Chocs away!

Cracking job: Barry Colenso pipes Gay Bolton's name on the egg she decorated at the introduction to artisan chocolate making course.
Cracking job: Barry Colenso pipes Gay Bolton's name on the egg she decorated at the introduction to artisan chocolate making course.

Chocolate and Sunday are the perfect combination for a relaxing day, especially at Easter, writes Gay Bolton.

For apart from Christmas, Easter Sunday is the one day of the year where there’s no guilt factor attached to stuffing yourself with silky smooth sweet treats and putting your feet up.

Truffle making with Barry Colenso, at Hartingtons School of Food, Bakewell.

Truffle making with Barry Colenso, at Hartingtons School of Food, Bakewell.

This weekend I’m looking forward to cracking open a uniquely designed psychedelic chocolate egg.

Dusted with pink, gold and bronze powder and adorned with swirls of chocolate, the piece de resistance is my name piped on it by leading artisan confectioner, Barry Colenso.

Master chocolatier Barry helped to design Prince William and Kate Middleton’s wedding cake this time last year, creating flowers, leaves and fronds of white chocolate for the prince’s favourite tiffin cake, which was made by McVities.

The six-week top-secret project saw chocolate guru Barry shed over a stone in weight as he worked long days to prepare a cake fit for a prince. He said: “Afterwards the enormity of it hit me, that the royal wedding cake had started in a little village in the middle of Derbyshire.”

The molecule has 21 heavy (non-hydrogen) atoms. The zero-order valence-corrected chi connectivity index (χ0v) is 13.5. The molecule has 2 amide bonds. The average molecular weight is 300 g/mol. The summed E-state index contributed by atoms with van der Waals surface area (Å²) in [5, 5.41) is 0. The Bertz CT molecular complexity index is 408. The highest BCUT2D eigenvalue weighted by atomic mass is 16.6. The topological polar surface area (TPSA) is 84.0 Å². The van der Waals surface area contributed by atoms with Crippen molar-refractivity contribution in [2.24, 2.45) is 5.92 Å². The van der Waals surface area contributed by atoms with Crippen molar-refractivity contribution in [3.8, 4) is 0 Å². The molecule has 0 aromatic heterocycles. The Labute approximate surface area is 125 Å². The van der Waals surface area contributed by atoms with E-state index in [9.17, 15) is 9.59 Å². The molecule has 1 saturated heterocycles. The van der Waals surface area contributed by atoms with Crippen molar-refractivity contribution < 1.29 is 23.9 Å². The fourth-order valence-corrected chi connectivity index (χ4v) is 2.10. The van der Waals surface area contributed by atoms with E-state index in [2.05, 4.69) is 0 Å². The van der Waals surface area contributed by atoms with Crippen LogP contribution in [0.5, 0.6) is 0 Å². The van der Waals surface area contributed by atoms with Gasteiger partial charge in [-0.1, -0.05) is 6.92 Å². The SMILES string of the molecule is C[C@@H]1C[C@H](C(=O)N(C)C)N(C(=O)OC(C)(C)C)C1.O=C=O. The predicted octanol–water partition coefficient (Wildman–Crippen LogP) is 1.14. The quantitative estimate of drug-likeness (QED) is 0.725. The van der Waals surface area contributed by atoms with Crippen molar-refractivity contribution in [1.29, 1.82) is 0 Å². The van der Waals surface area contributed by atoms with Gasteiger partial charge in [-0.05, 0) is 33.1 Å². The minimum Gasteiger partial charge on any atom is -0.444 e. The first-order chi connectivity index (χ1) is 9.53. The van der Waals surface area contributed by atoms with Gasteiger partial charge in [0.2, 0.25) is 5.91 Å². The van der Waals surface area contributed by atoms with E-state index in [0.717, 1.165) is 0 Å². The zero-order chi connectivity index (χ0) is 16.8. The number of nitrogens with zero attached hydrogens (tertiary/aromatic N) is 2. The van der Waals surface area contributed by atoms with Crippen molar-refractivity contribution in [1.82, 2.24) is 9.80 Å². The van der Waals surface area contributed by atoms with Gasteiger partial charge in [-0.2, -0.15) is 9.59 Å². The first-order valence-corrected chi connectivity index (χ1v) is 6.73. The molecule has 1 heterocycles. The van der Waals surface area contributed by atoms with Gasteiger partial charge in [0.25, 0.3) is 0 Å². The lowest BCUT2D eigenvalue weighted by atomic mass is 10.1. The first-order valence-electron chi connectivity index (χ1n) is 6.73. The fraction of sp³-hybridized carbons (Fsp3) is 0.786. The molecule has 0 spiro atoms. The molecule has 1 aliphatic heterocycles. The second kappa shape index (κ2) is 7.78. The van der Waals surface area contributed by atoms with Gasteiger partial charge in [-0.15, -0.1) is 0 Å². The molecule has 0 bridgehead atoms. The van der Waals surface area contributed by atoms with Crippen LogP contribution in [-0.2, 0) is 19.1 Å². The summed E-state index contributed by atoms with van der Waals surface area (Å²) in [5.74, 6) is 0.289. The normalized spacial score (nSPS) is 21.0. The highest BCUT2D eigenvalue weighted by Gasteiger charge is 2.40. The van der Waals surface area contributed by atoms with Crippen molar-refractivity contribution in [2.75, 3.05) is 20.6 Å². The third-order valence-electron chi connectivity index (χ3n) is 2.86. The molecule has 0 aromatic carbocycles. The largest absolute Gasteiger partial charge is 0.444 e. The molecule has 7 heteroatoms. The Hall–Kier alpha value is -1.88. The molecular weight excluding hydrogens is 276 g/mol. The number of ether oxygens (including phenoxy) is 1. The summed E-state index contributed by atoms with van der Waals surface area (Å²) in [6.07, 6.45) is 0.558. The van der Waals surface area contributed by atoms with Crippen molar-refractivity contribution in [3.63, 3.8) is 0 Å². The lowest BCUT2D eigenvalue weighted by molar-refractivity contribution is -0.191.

But could Barry turn a group of 14 eager students into novice chocolatiers in just one day? That was the challenge facing him on a very warm Sunday in the new state-of-the art Hartingtons School of Food in Bakewell.

Equipped with knowledge from the expert about the processes involved in making everyone’s favourite confectionary, we armed ourselves with saucepans, mixing bowls and whisks ready to make truffles and decorate an Easter egg.

Having measured out and boiled up cream, butter and sorbitol, then beaten chocolate into the mixture, we were spoilt for choice by the vast array of natural essences with which to flavour our ganache. I opted for a safe combination of lemon and lime, partner Jo chose amaretto while a more adventurous student chose caramel and salt.

Then came the tricky part, transferring the molten chocolate into plastic piping bags to fill truffle shells. I ended up with trickles of chocolate everywhere, on the work surface, floor and even down my trouser leg.

Things got even messier when it came to decorating the truffles. Smearing liquid chocolate over glove-covered hands made me feel like a kid caught with her fingers in mum’s mixing bowl. But the heavenly scented palms of our hands were vital to coat the truffles with a sticky base to which we added chocolate shavings or powder.

The proof of the pudding was in the tasting - and that evening they got the thumbs-up from my fiancé as the best he’d even eaten.

I’d had my fill for one day, after an appetiser of chocolate buttons at 9.30am, five tastings of flavoured chocolates for a quiz at elevenses and then countless dips into the ganache that afternoon.

The chocaholic’s dream day was perfectly balanced by an artisan ploughman’s lunch of pork pie, cheeses, chutneys and healthy salad, which was served on the premises.

The Intro to Artisan Chocolate Making course costs £95 and is part of an expanding range of courses provided by Hartingtons at their base in Rutland Mill, off Coombs Road, Bakewell. For details, contact www.hartingtons.com or (01629) 888 586.